We are living in the age of the SUV, but many manufacturers don't seem particularly keen to emphasise the 'off-roadness' of the models they are cramming into this overstuffed part of the market. The segment is full of wishy-washy crossovers, 'lifestylish' cars – many of which seem to have been designed to look like ramped hatches and station wagons.
That's categorically not the case with the 2020 Kia Telluride – a car that owns both its SUV status and its sheer size. Built in the US and designed for American tastes, it sits above the already sizeable Kia Sorento in the brand's hierarchy with a five-metre length and – depending on whether you opt for a bench or separate seats for the second row – room for seven or eight.
There are no plans to sell it in Australia, or any right-hand-drive markets, but it has already proved a hit in the States thanks to its combination of size, style and compelling pricing. I drove one in Michigan and emerged from the experience impressed, because there’s lots to like about the Telluride.
For Americans, the most appealing quality is the one with the dollar sign in front of it. The entry-level front-driven LX versions cost US$32,785–$48,315 at current exchange rates – and although that means cloth seats, it still brings three rows of seats, a full suite of active-safety functionality, and a 217kW 3.8-litre V6 engine. But even heading straight to the other end of the range, the full-fat AWD SX version only increases the asking to US$44,585 – 10 grand less than the range-topping Ford Explorer.
Yet, nothing about the Telluride feels cheap. The solid, upright styling and chrome-heavy front grille give it both a sense of confidence and an upmarket feel at odds with both its badge and its price tag. Moving inside, the cabin makes it feel even more impressive, with a spacious, well-finished interior that feels closer to premium Europeans than the plasticky interiors that America's domestic carmakers offer in this bit of the market.
It's well finished and well designed, with abundant space in the front and centre rows, plus a clean, rational dashboard incorporating a 10.3-inch touchscreen and a row of Lexus-like controls for the heating and ventilation. Quality touches include soft nappa leather trim, and both heating and ventilation for the front- and second-row seats.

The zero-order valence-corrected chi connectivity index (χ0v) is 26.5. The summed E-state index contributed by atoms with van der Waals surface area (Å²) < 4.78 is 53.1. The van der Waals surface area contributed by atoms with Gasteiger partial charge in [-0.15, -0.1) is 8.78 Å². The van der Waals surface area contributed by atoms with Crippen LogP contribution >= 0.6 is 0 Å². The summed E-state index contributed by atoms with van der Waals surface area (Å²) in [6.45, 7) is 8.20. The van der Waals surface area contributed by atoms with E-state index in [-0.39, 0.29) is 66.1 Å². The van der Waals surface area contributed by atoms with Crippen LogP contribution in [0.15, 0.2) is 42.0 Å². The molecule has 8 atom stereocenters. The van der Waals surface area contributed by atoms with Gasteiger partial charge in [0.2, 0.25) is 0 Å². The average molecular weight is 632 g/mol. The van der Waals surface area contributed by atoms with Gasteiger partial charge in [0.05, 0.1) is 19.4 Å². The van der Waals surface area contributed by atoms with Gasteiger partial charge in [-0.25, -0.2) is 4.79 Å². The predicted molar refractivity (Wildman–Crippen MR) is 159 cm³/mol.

You'll be unsurprised to hear that it isn't a scintillating thrill-fest on the road. I drove the range-topping SX, but all versions use the same naturally aspirated V6. This feels big and lazy, with respectable part-throttle urge, but a gravelly soundtrack when pushed hard. It’s actually pretty quick – Kia quotes a 7.0-second 0–60mph (0–97km/h) time – although beyond being seriously late for soccer practice or a kid's softball game, it's hard to imagine any buyers wanting to experience that.
The standard eight-speed auto ’box feels a bit abrupt on throttle-stamped upchanges, too. But driven at the more respectful pace the car is designed for, both engine and gearbox soon fade into the background and cruising refinement is excellent.
The chassis sticks with the same script: composed, comfortable and mostly uninterested in faster progress. Ride quality is impressive, the Telluride's dampers maintaining order over some frost-broken Midwestern back roads without allowing harshness to creep in. Grip levels from the Michelin Primacy Tour all-season tyres are predictably modest, with squealing on dry tarmac marking the approaching limits. Body roll under harder cornering is also pretty nautical.
In short, it's definitely not as athletic as the premium alternatives, or the impressively lithe CX-9 that costs similar money in the States. But compared to the Mazda, the Telluride is bigger, classier and considerably better equipped.
Beyond the practicality that comes from sheer space, the Telluride is packed with well-considered details. There are USB charging ports seemingly everywhere and a huge number or stowage cubbies, plus an inductive charging mat up front. There's even an intercom system – dubbed Driver Talk – to help relay messages throughout the cabin, so that kids can't claim not to have heard instructions to put down their screens and look at the view.
The SX's second row of seats are power-collapsible, although it's still necessary to haul the third row out of the boot floor manually. (The closely related Hyundai Palisade has a powered third row, too.) With all seats raised there is 594L of luggage space, while toppling the rearmost increases that to 1302L, and folding the middle as well gives a panel van rivalling 2463L. Oh, and on US methodology it can also tow up to 2300kg.
Most of the American cars that don't get to leave America probably wouldn't travel that well, and beyond novelty value, their absence isn't a huge loss to the rest of the world. Yet, although created very much around US needs and priorities, the Telluride feels like it would work anywhere people want space and refinement, and especially well in Australia given our enthusiasm for both three-row crossovers and the existing Sorento.
Will the Kia Telluride come to Australia?
Sadly, the lack of right-hand-drive manufacture will deny it to us. Where have we heard that one before?
Engine: 3778cc V6
Transmission: 8-speed auto, all-wheel drive
Power: 217kW at 6000rpm
Torque: 355Nm at 5200rpm
Top speed: 210km/h (limited)
Price: US$44,585 (SX, AWD)